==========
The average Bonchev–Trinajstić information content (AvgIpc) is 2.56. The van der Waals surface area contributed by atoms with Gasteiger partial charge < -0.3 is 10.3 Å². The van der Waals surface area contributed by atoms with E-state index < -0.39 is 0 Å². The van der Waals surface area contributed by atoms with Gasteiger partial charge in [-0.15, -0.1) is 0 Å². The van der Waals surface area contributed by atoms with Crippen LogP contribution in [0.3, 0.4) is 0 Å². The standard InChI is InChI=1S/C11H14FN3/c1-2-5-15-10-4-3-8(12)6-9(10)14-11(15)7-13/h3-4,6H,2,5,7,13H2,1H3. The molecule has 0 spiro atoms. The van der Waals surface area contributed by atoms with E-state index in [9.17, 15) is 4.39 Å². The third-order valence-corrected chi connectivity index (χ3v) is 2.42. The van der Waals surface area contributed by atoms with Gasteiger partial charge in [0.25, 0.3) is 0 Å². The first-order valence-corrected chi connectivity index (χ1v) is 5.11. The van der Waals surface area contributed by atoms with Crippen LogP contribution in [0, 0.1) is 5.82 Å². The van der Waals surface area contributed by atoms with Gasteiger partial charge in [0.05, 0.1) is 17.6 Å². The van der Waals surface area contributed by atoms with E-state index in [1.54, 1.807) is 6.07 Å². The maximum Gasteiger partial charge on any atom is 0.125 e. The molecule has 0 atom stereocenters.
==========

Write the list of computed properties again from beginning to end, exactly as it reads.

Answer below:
The average Bonchev–Trinajstić information content (AvgIpc) is 2.56. The van der Waals surface area contributed by atoms with Gasteiger partial charge < -0.3 is 10.3 Å². The van der Waals surface area contributed by atoms with E-state index < -0.39 is 0 Å². The van der Waals surface area contributed by atoms with Gasteiger partial charge in [-0.15, -0.1) is 0 Å². The van der Waals surface area contributed by atoms with Crippen LogP contribution in [0.3, 0.4) is 0 Å². The standard InChI is InChI=1S/C11H14FN3/c1-2-5-15-10-4-3-8(12)6-9(10)14-11(15)7-13/h3-4,6H,2,5,7,13H2,1H3. The molecule has 0 spiro atoms. The van der Waals surface area contributed by atoms with E-state index in [9.17, 15) is 4.39 Å². The third-order valence-corrected chi connectivity index (χ3v) is 2.42. The van der Waals surface area contributed by atoms with Gasteiger partial charge in [0.25, 0.3) is 0 Å². The first-order valence-corrected chi connectivity index (χ1v) is 5.11. The van der Waals surface area contributed by atoms with Crippen LogP contribution in [0, 0.1) is 5.82 Å². The van der Waals surface area contributed by atoms with Gasteiger partial charge in [0.05, 0.1) is 17.6 Å². The van der Waals surface area contributed by atoms with E-state index in [1.54, 1.807) is 6.07 Å². The maximum Gasteiger partial charge on any atom is 0.125 e. The molecule has 0 atom stereocenters.